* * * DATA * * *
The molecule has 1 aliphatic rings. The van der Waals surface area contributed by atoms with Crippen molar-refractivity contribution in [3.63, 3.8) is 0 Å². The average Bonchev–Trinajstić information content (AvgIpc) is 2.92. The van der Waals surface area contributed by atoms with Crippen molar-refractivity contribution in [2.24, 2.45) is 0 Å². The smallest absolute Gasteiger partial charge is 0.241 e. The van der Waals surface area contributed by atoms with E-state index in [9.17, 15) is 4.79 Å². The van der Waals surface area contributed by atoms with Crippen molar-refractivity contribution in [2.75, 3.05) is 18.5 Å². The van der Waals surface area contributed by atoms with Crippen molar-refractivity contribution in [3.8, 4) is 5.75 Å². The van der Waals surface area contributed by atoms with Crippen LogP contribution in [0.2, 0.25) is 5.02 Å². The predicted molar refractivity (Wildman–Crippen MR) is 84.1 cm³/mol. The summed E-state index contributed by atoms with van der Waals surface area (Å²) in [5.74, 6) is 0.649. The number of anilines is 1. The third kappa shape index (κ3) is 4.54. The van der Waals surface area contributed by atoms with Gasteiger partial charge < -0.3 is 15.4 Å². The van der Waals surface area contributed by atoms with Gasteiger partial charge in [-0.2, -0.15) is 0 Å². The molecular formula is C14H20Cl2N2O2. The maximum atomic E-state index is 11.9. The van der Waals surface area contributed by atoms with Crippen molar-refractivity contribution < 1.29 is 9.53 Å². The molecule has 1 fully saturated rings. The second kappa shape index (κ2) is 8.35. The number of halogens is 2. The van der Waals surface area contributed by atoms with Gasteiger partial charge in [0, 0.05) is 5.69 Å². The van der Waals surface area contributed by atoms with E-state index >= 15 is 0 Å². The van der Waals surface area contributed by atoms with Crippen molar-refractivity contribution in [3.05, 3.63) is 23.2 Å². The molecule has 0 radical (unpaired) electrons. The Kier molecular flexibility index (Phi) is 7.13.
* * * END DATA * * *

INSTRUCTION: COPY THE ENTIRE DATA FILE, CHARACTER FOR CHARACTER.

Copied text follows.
The molecule has 1 aliphatic rings. The van der Waals surface area contributed by atoms with Crippen molar-refractivity contribution in [3.63, 3.8) is 0 Å². The average Bonchev–Trinajstić information content (AvgIpc) is 2.92. The van der Waals surface area contributed by atoms with Crippen molar-refractivity contribution in [2.24, 2.45) is 0 Å². The smallest absolute Gasteiger partial charge is 0.241 e. The van der Waals surface area contributed by atoms with E-state index in [9.17, 15) is 4.79 Å². The van der Waals surface area contributed by atoms with Crippen molar-refractivity contribution in [2.75, 3.05) is 18.5 Å². The van der Waals surface area contributed by atoms with Crippen molar-refractivity contribution in [3.8, 4) is 5.75 Å². The van der Waals surface area contributed by atoms with Crippen LogP contribution in [0.2, 0.25) is 5.02 Å². The predicted molar refractivity (Wildman–Crippen MR) is 84.1 cm³/mol. The summed E-state index contributed by atoms with van der Waals surface area (Å²) in [5.74, 6) is 0.649. The number of anilines is 1. The third kappa shape index (κ3) is 4.54. The van der Waals surface area contributed by atoms with Gasteiger partial charge < -0.3 is 15.4 Å². The van der Waals surface area contributed by atoms with Gasteiger partial charge in [-0.2, -0.15) is 0 Å². The molecular formula is C14H20Cl2N2O2. The maximum atomic E-state index is 11.9. The van der Waals surface area contributed by atoms with Crippen molar-refractivity contribution < 1.29 is 9.53 Å². The molecule has 1 fully saturated rings. The second kappa shape index (κ2) is 8.35. The number of halogens is 2. The van der Waals surface area contributed by atoms with Gasteiger partial charge in [0, 0.05) is 5.69 Å². The van der Waals surface area contributed by atoms with E-state index >= 15 is 0 Å². The van der Waals surface area contributed by atoms with Crippen molar-refractivity contribution in [3.05, 3.63) is 23.2 Å². The molecule has 0 radical (unpaired) electrons. The Kier molecular flexibility index (Phi) is 7.13.